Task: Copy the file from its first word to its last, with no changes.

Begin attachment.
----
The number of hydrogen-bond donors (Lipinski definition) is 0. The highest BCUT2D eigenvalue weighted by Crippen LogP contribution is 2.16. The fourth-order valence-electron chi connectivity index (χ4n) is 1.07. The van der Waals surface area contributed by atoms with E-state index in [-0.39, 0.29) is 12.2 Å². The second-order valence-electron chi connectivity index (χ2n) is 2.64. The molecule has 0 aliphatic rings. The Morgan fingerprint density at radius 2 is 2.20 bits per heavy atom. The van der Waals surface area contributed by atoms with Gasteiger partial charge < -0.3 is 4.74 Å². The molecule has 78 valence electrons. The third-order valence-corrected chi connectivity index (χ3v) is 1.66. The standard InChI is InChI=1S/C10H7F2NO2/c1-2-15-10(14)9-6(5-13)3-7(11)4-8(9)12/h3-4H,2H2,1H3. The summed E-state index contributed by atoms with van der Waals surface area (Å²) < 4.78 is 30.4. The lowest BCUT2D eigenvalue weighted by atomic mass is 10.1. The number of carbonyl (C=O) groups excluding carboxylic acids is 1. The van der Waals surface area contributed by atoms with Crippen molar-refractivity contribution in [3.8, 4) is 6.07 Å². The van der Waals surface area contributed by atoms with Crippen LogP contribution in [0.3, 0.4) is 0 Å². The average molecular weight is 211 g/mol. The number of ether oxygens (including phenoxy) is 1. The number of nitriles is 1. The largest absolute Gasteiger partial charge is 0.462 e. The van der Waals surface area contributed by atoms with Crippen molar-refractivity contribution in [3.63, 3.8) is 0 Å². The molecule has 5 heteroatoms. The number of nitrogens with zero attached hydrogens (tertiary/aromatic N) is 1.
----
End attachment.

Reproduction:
The number of hydrogen-bond donors (Lipinski definition) is 0. The highest BCUT2D eigenvalue weighted by Crippen LogP contribution is 2.16. The fourth-order valence-electron chi connectivity index (χ4n) is 1.07. The van der Waals surface area contributed by atoms with E-state index in [-0.39, 0.29) is 12.2 Å². The second-order valence-electron chi connectivity index (χ2n) is 2.64. The molecule has 0 aliphatic rings. The Morgan fingerprint density at radius 2 is 2.20 bits per heavy atom. The van der Waals surface area contributed by atoms with Gasteiger partial charge < -0.3 is 4.74 Å². The molecule has 78 valence electrons. The third-order valence-corrected chi connectivity index (χ3v) is 1.66. The standard InChI is InChI=1S/C10H7F2NO2/c1-2-15-10(14)9-6(5-13)3-7(11)4-8(9)12/h3-4H,2H2,1H3. The summed E-state index contributed by atoms with van der Waals surface area (Å²) < 4.78 is 30.4. The lowest BCUT2D eigenvalue weighted by atomic mass is 10.1. The number of carbonyl (C=O) groups excluding carboxylic acids is 1. The van der Waals surface area contributed by atoms with Crippen molar-refractivity contribution in [3.8, 4) is 6.07 Å². The van der Waals surface area contributed by atoms with Crippen LogP contribution in [0.3, 0.4) is 0 Å². The average molecular weight is 211 g/mol. The number of ether oxygens (including phenoxy) is 1. The number of nitriles is 1. The largest absolute Gasteiger partial charge is 0.462 e. The van der Waals surface area contributed by atoms with Crippen molar-refractivity contribution in [3.63, 3.8) is 0 Å². The molecule has 5 heteroatoms. The number of nitrogens with zero attached hydrogens (tertiary/aromatic N) is 1.